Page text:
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There’s still good value to be found in this former industrial hub set for a new wave of revitalisation and renewal.

By Robyn Willis
Fri, Dec 16, 2022 11:32amGrey Clock 2 min

It wasn’t that long ago that the inner Sydney suburb of Pyrmont was best known for its industrial past. Once a site for ship building, iron works and other maritime activities during the 19th century, until the end of last century it was considered one of Sydney’s least desirable places to live.

Given its waterside position, it was only a matter of time before the potential for residential development was recognised. In the 1990s, the area was slated for renewal under the NSW Government Better Cities initiative, which saw the numbers of residents increase to 13,000, which in turn drew more businesses into the area. 

But while developments such as the architect-designed Jacksons Landing marked a significant step forward, the harbourside locale, which is just a stone’s throw from the city, Darling Harbour and the inner west, the area languished under rapid development that saw values stall.

Fast forward 20 years, and confidence has well and truly returned to the area, with the arrival of the inner west light rail service a few years ago and the NSW Government’s Pyrmont Peninsula Place Strategy announced in 2020 to deliver up to 4,000 homes and community facilities such as a harbour foreshore walk. Next summer, there will even be a swimming spot at Pirrama Park, with a water monitoring system installed to check water quality.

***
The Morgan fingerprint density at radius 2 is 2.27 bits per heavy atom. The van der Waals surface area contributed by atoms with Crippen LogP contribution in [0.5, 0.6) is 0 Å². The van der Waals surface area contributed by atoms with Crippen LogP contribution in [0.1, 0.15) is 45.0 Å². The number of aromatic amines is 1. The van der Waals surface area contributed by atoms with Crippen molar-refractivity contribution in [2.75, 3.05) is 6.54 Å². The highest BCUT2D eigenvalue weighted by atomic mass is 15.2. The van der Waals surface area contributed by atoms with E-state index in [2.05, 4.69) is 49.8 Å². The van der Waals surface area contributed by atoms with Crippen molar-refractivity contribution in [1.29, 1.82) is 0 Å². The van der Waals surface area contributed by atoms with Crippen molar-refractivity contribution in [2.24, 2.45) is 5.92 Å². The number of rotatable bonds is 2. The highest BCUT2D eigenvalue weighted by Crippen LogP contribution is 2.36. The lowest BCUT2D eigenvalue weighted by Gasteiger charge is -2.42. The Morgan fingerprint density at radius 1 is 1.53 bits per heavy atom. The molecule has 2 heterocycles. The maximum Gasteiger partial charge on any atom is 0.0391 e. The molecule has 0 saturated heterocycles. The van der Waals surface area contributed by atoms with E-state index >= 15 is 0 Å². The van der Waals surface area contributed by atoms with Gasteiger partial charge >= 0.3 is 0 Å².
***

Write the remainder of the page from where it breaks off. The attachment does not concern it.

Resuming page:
Not bad for a site that was once the location for abattoirs and industrial waste.

Principal of Ayre Real Estate Adrian Wilson has serviced clients in Pyrmont for 20 years and is just about to open a new office in the suburb. He said while early oversupply of housing stock initially slowed down capital gains, there’s been a distinct shift in recent years.

“There was a significant push to rejuvenate the area with the Jacksons Landing precinct, which was a redevelopment of the CSR site,” he said. “That brought about a lot of the buildings over a short period of time so almost overnight there was a huge amount of stock.